Peace Parks Foundation

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Transfrontier conservation areas, also known as peace parks, are ecological systems that straddle the boundaries of neighbouring countries. Peace Parks Foundation assists countries to create peace parks, thus enabling harmonised management of ecosystems shared across international borders. Wild animals, and tourists, are able to move across borders where once there were fences. In this manner, ecosystems are managed as a unified entity and not separately by the countries involved.  The creation of peace parks thus leads to improved biodiversity conservation through improved land and ecosystem management. Peace parks development also contributes to improving socio-economic circumstances of people living in and around these areas through sustainable community conservation and eco-tourism initiatives.

In many cases, if not for the establishment of peace parks, these wildlife areas would not obtain the necessary protection and resources.  Furthermore, these peace parks have huge potential to improve people's livelihoods. Over the next 10 years, and through the creation of peace parks and associated eco-tourism, Peace Parks Foundation aims to create one million additional jobs in southern Africa. For every eight new tourists one job is created and eight mouths are fed.  Thus the ultimate goal is to encourage eight million new tourists to visit southern African peace parks.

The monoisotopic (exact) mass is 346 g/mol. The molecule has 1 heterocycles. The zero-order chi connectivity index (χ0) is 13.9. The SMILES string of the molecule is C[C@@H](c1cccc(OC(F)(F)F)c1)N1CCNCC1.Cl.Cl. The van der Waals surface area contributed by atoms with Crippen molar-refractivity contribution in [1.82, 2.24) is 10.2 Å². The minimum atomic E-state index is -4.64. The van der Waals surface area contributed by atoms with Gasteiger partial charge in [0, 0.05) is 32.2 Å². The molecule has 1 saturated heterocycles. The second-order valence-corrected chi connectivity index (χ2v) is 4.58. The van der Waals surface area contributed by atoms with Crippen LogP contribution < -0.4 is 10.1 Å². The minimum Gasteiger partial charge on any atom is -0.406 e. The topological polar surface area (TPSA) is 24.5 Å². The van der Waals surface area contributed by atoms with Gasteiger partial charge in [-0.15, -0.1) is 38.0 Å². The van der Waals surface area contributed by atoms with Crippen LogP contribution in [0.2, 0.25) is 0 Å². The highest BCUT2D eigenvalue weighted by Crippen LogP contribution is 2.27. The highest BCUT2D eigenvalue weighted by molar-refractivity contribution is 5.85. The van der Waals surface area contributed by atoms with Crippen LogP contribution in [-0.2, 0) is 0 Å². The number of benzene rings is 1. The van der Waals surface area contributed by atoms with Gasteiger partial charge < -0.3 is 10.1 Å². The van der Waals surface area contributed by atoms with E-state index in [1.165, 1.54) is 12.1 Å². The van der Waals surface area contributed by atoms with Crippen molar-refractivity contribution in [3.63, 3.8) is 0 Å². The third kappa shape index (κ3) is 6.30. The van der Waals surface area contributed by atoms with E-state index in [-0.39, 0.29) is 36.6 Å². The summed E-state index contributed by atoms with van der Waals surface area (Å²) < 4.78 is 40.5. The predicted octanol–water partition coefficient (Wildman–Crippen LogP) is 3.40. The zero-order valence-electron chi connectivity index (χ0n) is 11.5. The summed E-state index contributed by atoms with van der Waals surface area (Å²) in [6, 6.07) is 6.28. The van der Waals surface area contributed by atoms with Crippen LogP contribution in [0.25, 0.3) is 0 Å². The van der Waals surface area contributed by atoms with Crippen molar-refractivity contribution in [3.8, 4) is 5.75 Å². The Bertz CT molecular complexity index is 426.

Peace Parks Foundation was established in South Africa in 1997 by Dr Nelson Mandela, Prince Bernhard of the Netherlands and Dr Anton Rupert in recognition of the importance of cross-border collaboration in nature conservation and the potential of peace parks to contribute to sustainable development. 

Peace Parks Foundation is currently assisting 10 southern African countries to develop 10 peace parks. These are:

  • Ai/-Ais-Richtersveld (Namibia and South Africa)
  • Kgalagadi (Botswana and South Africa)
  • Limpopo-Shashe (Botswana, South Africa and Zimbabwe)
  • Great Limpopo (Mozambique, South Africa and Zimbabwe)
  • Lubombo (Mozambique, South Africa and Swaziland)
  • Malti-Drakensberg (Lesotho and South Africa)
  • Malawi-Zambia 
  • Kavango-Zambezi (Angola, Botswana, Namibia, Zambia and Zimbabwe)
  • Liuwa Plain-Mussuma TFCA (Angola and Zambia)
  • Lower Zambezi - Mana Pools (Zambia and Zimbabwe)
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